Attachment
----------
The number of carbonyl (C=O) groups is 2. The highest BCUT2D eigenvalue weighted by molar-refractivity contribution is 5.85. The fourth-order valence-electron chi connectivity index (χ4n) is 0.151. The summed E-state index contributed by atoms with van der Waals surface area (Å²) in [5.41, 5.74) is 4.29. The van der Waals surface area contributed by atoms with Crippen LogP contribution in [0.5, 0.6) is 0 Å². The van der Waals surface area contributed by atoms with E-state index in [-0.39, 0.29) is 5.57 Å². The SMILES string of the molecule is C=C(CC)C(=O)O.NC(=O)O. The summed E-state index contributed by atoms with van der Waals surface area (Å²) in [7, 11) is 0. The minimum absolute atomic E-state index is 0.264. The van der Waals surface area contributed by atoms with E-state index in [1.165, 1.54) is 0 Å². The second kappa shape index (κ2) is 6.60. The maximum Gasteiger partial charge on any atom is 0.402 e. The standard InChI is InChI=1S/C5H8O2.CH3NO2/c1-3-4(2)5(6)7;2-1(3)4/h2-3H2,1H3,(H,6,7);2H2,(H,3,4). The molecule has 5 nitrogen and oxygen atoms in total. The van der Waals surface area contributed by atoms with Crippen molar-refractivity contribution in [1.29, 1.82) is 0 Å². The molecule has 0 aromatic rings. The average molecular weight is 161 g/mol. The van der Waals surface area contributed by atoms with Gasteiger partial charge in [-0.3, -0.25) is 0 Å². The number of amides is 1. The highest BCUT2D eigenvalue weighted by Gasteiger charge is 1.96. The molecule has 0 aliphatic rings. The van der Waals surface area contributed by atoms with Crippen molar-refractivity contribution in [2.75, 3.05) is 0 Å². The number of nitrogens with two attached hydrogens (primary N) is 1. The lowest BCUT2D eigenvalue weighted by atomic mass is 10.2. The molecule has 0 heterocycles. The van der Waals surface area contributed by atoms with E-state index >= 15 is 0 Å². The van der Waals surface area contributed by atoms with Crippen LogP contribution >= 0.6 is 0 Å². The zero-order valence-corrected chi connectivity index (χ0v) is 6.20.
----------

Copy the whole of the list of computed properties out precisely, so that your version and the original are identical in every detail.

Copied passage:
The number of carbonyl (C=O) groups is 2. The highest BCUT2D eigenvalue weighted by molar-refractivity contribution is 5.85. The fourth-order valence-electron chi connectivity index (χ4n) is 0.151. The summed E-state index contributed by atoms with van der Waals surface area (Å²) in [5.41, 5.74) is 4.29. The van der Waals surface area contributed by atoms with Crippen LogP contribution in [0.5, 0.6) is 0 Å². The van der Waals surface area contributed by atoms with E-state index in [-0.39, 0.29) is 5.57 Å². The SMILES string of the molecule is C=C(CC)C(=O)O.NC(=O)O. The summed E-state index contributed by atoms with van der Waals surface area (Å²) in [7, 11) is 0. The minimum absolute atomic E-state index is 0.264. The van der Waals surface area contributed by atoms with E-state index in [1.165, 1.54) is 0 Å². The second kappa shape index (κ2) is 6.60. The maximum Gasteiger partial charge on any atom is 0.402 e. The standard InChI is InChI=1S/C5H8O2.CH3NO2/c1-3-4(2)5(6)7;2-1(3)4/h2-3H2,1H3,(H,6,7);2H2,(H,3,4). The molecule has 5 nitrogen and oxygen atoms in total. The van der Waals surface area contributed by atoms with Crippen molar-refractivity contribution in [1.29, 1.82) is 0 Å². The molecule has 0 aromatic rings. The average molecular weight is 161 g/mol. The van der Waals surface area contributed by atoms with Gasteiger partial charge in [-0.3, -0.25) is 0 Å². The number of amides is 1. The highest BCUT2D eigenvalue weighted by Gasteiger charge is 1.96. The molecule has 0 aliphatic rings. The van der Waals surface area contributed by atoms with Crippen molar-refractivity contribution in [2.75, 3.05) is 0 Å². The number of nitrogens with two attached hydrogens (primary N) is 1. The lowest BCUT2D eigenvalue weighted by atomic mass is 10.2. The molecule has 0 heterocycles. The van der Waals surface area contributed by atoms with E-state index >= 15 is 0 Å². The van der Waals surface area contributed by atoms with Crippen LogP contribution >= 0.6 is 0 Å². The zero-order valence-corrected chi connectivity index (χ0v) is 6.20.